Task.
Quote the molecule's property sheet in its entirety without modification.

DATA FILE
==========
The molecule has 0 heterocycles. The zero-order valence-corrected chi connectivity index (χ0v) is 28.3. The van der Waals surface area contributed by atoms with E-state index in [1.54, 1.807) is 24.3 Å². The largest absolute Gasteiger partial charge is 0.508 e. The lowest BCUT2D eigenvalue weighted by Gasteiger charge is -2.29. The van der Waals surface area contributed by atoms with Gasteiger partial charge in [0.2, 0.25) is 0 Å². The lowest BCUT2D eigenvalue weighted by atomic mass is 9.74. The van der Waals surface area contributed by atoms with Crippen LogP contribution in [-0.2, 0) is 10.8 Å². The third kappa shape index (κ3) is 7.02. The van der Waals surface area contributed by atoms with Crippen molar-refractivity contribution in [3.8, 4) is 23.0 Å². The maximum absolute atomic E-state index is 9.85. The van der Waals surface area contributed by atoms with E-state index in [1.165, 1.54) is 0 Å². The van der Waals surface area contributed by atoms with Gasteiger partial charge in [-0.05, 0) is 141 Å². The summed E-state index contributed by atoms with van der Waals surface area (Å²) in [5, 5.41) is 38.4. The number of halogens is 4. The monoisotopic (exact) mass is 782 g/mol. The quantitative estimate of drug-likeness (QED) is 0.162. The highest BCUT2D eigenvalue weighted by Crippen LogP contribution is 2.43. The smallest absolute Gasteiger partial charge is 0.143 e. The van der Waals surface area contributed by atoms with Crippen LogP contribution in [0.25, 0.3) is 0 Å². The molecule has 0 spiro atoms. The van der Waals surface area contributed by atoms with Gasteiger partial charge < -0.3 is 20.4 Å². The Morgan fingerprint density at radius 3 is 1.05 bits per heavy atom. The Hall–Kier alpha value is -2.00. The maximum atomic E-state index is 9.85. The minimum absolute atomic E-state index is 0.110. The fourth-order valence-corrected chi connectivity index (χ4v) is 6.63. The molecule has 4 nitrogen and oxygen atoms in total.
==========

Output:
The molecule has 0 heterocycles. The zero-order valence-corrected chi connectivity index (χ0v) is 28.3. The van der Waals surface area contributed by atoms with E-state index in [1.54, 1.807) is 24.3 Å². The largest absolute Gasteiger partial charge is 0.508 e. The lowest BCUT2D eigenvalue weighted by Gasteiger charge is -2.29. The van der Waals surface area contributed by atoms with Gasteiger partial charge in [0.2, 0.25) is 0 Å². The lowest BCUT2D eigenvalue weighted by atomic mass is 9.74. The van der Waals surface area contributed by atoms with Crippen LogP contribution in [-0.2, 0) is 10.8 Å². The third kappa shape index (κ3) is 7.02. The van der Waals surface area contributed by atoms with Crippen molar-refractivity contribution in [3.8, 4) is 23.0 Å². The maximum absolute atomic E-state index is 9.85. The van der Waals surface area contributed by atoms with E-state index in [1.165, 1.54) is 0 Å². The van der Waals surface area contributed by atoms with Gasteiger partial charge in [-0.05, 0) is 141 Å². The summed E-state index contributed by atoms with van der Waals surface area (Å²) in [5, 5.41) is 38.4. The number of halogens is 4. The monoisotopic (exact) mass is 782 g/mol. The quantitative estimate of drug-likeness (QED) is 0.162. The highest BCUT2D eigenvalue weighted by Crippen LogP contribution is 2.43. The smallest absolute Gasteiger partial charge is 0.143 e. The van der Waals surface area contributed by atoms with Crippen LogP contribution in [0.25, 0.3) is 0 Å². The molecule has 0 spiro atoms. The van der Waals surface area contributed by atoms with Gasteiger partial charge < -0.3 is 20.4 Å². The Morgan fingerprint density at radius 3 is 1.05 bits per heavy atom. The Hall–Kier alpha value is -2.00. The maximum atomic E-state index is 9.85. The minimum absolute atomic E-state index is 0.110. The fourth-order valence-corrected chi connectivity index (χ4v) is 6.63. The molecule has 4 nitrogen and oxygen atoms in total.